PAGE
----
Botulinum toxin A does not improve cast treatment for idiopathic toe-walking - a randomized controlled trial
2013 (English)In: Journal of Bone and Joint Surgery. American volume, ISSN 0021-9355, E-ISSN 1535-1386, Vol. 95, no 5, 400-407 p.Article in journal (Refereed) Published
Background: There are many treatments for idiopathic toe-walking, including casts with or without injection of botulinum toxin A. Combined treatment with casts and botulinum toxin A has become more common even though there have been few studies of its efficacy and safety problems. Our aims were to conduct a randomized controlled trial to test the hypotheses that combined treatment with casts and botulinum toxin A is more effective than casts alone in reducing toewalking by patients five to fifteen years of age, and that the treatment effect correlates with the extent of coexisting neuropsychiatric problems. Methods: All patients who had been consecutively admitted to the pediatric orthopaedics department of our institution because of idiopathic toe-walking between November 2005 and April 2010 were considered for inclusion in the study. Forty-seven children constituted the study population. The children were randomized to undergo four weeks of treatment with below-the-knee casts either as the sole intervention or to undergo the cast treatment one to two weeks after receiving injections of botulinum toxin A into the calves. Before treatment and three and twelve months after cast removal, all children underwent three-dimensional (3-D) gait analysis. The severity of the idiopathic toe-walking was classified on the basis of the gait analysis, and the parents rated the time that their child spent on his/her toes during barefoot walking. Passive hip, knee, and ankle motion as well as ankle dorsiflexor strength were measured. Before treatment, all children were evaluated with a screening questionnaire for neuropsychiatric problems. Results: No differences were found in any outcome parameter between the groups before treatment or at three or twelve months after cast removal. Several gait-analysis parameters, passive ankle motion, and ankle dorsiflexor strength were improved at both three and twelve months in both groups, even though many children still demonstrated some degree of toe-walking. The treatment outcomes were not correlated with coexisting neuropsychiatric problems. Conclusion: Adding botulinum toxin-A injections prior to cast treatment for idiopathic toe-walking does not improve the outcome of cast-only treatment. Level of Evidence: Therapeutic Level I. See Instructions for Authors for a complete description of levels of evidence.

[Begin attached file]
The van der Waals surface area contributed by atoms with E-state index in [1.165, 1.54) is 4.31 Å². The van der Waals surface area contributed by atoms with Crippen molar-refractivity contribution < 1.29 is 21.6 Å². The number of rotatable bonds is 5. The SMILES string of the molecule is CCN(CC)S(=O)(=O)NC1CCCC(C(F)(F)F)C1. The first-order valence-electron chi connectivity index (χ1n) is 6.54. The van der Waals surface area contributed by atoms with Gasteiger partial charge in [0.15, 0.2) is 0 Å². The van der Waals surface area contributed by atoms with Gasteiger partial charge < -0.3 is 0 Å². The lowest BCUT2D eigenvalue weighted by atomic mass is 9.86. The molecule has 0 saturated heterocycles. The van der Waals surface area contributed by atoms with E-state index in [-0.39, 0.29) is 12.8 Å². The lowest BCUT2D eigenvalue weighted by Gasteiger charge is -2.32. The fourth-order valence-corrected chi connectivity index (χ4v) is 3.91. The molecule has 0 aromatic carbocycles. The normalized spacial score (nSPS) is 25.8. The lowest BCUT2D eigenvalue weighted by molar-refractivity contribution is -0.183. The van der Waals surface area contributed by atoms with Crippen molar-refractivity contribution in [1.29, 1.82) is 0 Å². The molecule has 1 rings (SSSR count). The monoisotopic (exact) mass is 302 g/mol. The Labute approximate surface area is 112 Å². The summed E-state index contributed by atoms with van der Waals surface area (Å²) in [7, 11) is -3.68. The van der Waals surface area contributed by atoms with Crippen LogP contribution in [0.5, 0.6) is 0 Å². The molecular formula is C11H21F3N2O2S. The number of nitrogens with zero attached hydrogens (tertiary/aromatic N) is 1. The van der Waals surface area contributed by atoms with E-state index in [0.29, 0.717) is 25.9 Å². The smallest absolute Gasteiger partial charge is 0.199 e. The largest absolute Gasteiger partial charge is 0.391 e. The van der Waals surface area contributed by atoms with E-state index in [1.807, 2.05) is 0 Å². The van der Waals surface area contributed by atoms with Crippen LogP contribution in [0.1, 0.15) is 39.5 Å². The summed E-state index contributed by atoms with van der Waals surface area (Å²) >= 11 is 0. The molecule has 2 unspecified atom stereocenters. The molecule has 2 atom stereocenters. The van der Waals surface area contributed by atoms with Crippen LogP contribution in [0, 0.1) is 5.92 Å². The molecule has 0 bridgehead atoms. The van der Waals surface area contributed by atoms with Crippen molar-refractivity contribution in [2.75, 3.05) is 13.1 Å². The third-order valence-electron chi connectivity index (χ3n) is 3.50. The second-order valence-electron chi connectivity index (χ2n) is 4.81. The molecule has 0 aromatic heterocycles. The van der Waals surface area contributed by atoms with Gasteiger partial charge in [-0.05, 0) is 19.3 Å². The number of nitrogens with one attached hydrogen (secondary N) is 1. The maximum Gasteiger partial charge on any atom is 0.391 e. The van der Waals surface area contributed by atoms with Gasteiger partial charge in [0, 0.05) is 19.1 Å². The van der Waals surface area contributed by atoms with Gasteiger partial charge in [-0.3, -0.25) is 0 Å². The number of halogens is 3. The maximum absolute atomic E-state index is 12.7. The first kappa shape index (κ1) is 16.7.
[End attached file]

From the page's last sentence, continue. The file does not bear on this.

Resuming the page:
Place, publisher, year, edition, pages
2013. Vol. 95, no 5, 400-407 p.
IdentifiersURN: urn:nbn:se:kth:diva-103881DOI: 10.2106/JBJS.L.00889ISI: 000334971200003ScopusID: 2-s2.0-84876423120OAI: oai:DiVA.org:kth-103881DiVA: diva2:562148
QC 201502252012-10-232012-10-232015-02-25Bibliographically approved